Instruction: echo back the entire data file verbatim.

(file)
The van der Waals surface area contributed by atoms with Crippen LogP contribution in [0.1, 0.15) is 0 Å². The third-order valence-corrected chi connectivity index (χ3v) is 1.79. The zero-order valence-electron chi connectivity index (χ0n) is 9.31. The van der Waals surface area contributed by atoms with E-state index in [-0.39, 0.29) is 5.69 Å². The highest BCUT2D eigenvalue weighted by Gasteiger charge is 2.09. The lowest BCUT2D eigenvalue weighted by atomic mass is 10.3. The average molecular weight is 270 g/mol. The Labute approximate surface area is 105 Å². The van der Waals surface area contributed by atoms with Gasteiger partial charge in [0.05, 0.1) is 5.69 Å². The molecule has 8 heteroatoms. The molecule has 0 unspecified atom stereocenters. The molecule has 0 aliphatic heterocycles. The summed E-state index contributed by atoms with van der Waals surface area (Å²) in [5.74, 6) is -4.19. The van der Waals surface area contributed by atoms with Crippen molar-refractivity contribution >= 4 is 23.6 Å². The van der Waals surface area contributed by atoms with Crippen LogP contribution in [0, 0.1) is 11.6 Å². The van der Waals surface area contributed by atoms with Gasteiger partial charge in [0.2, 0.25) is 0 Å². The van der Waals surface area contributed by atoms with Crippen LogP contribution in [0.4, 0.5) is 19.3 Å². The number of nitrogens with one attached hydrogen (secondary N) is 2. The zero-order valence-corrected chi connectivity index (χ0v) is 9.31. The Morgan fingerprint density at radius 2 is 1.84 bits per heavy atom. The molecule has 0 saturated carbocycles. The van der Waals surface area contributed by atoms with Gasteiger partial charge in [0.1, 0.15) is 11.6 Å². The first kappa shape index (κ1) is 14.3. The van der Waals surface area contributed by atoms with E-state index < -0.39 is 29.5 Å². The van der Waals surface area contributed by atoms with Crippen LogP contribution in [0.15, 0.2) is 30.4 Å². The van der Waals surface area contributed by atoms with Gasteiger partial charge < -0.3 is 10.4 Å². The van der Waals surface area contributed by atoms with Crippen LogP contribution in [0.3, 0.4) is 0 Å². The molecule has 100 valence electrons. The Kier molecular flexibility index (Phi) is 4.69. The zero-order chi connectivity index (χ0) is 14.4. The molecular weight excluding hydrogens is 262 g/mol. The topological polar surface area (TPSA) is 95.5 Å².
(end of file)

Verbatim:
The van der Waals surface area contributed by atoms with Crippen LogP contribution in [0.1, 0.15) is 0 Å². The third-order valence-corrected chi connectivity index (χ3v) is 1.79. The zero-order valence-electron chi connectivity index (χ0n) is 9.31. The van der Waals surface area contributed by atoms with E-state index in [-0.39, 0.29) is 5.69 Å². The highest BCUT2D eigenvalue weighted by Gasteiger charge is 2.09. The lowest BCUT2D eigenvalue weighted by atomic mass is 10.3. The average molecular weight is 270 g/mol. The Labute approximate surface area is 105 Å². The van der Waals surface area contributed by atoms with Gasteiger partial charge in [0.05, 0.1) is 5.69 Å². The molecule has 8 heteroatoms. The molecule has 0 unspecified atom stereocenters. The molecule has 0 aliphatic heterocycles. The summed E-state index contributed by atoms with van der Waals surface area (Å²) in [5.74, 6) is -4.19. The van der Waals surface area contributed by atoms with Crippen molar-refractivity contribution >= 4 is 23.6 Å². The van der Waals surface area contributed by atoms with Crippen LogP contribution in [0, 0.1) is 11.6 Å². The van der Waals surface area contributed by atoms with Gasteiger partial charge in [0.2, 0.25) is 0 Å². The van der Waals surface area contributed by atoms with Crippen LogP contribution in [0.4, 0.5) is 19.3 Å². The number of nitrogens with one attached hydrogen (secondary N) is 2. The zero-order valence-corrected chi connectivity index (χ0v) is 9.31. The Morgan fingerprint density at radius 2 is 1.84 bits per heavy atom. The molecule has 0 saturated carbocycles. The van der Waals surface area contributed by atoms with Gasteiger partial charge in [0.1, 0.15) is 11.6 Å². The first kappa shape index (κ1) is 14.3. The van der Waals surface area contributed by atoms with E-state index < -0.39 is 29.5 Å². The van der Waals surface area contributed by atoms with Crippen LogP contribution in [0.15, 0.2) is 30.4 Å². The van der Waals surface area contributed by atoms with Gasteiger partial charge < -0.3 is 10.4 Å². The van der Waals surface area contributed by atoms with Crippen LogP contribution in [0.3, 0.4) is 0 Å². The molecule has 100 valence electrons. The Kier molecular flexibility index (Phi) is 4.69. The zero-order chi connectivity index (χ0) is 14.4. The molecular weight excluding hydrogens is 262 g/mol. The topological polar surface area (TPSA) is 95.5 Å².